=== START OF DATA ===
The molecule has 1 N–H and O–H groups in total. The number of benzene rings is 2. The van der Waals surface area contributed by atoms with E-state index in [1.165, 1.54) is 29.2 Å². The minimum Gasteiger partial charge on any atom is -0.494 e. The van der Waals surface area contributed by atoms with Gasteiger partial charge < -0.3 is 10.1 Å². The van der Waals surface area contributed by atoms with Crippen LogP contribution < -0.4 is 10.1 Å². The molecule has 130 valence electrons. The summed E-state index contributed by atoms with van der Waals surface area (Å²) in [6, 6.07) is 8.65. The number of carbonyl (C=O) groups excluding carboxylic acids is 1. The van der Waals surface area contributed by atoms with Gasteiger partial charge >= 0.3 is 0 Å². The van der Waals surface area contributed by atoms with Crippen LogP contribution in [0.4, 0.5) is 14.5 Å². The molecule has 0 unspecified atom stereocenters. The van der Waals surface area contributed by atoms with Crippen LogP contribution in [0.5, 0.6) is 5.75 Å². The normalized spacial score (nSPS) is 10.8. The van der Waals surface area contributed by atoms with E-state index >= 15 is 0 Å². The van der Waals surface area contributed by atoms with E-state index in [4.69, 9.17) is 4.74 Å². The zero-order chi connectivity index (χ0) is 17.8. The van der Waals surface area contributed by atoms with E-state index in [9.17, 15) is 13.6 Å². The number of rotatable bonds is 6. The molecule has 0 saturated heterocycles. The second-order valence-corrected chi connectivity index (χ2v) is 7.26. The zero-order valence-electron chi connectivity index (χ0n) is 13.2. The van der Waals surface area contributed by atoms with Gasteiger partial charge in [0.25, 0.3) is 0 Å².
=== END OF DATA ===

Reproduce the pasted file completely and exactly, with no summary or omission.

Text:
The molecule has 1 N–H and O–H groups in total. The number of benzene rings is 2. The van der Waals surface area contributed by atoms with E-state index in [1.165, 1.54) is 29.2 Å². The minimum Gasteiger partial charge on any atom is -0.494 e. The van der Waals surface area contributed by atoms with Gasteiger partial charge < -0.3 is 10.1 Å². The van der Waals surface area contributed by atoms with Crippen LogP contribution < -0.4 is 10.1 Å². The molecule has 130 valence electrons. The summed E-state index contributed by atoms with van der Waals surface area (Å²) in [6, 6.07) is 8.65. The number of carbonyl (C=O) groups excluding carboxylic acids is 1. The van der Waals surface area contributed by atoms with Gasteiger partial charge >= 0.3 is 0 Å². The van der Waals surface area contributed by atoms with Crippen LogP contribution in [0.4, 0.5) is 14.5 Å². The molecule has 0 unspecified atom stereocenters. The van der Waals surface area contributed by atoms with Crippen LogP contribution in [0.5, 0.6) is 5.75 Å². The normalized spacial score (nSPS) is 10.8. The van der Waals surface area contributed by atoms with E-state index >= 15 is 0 Å². The van der Waals surface area contributed by atoms with E-state index in [4.69, 9.17) is 4.74 Å². The zero-order chi connectivity index (χ0) is 17.8. The van der Waals surface area contributed by atoms with E-state index in [9.17, 15) is 13.6 Å². The number of rotatable bonds is 6. The molecule has 0 saturated heterocycles. The second-order valence-corrected chi connectivity index (χ2v) is 7.26. The zero-order valence-electron chi connectivity index (χ0n) is 13.2. The van der Waals surface area contributed by atoms with Gasteiger partial charge in [0.25, 0.3) is 0 Å².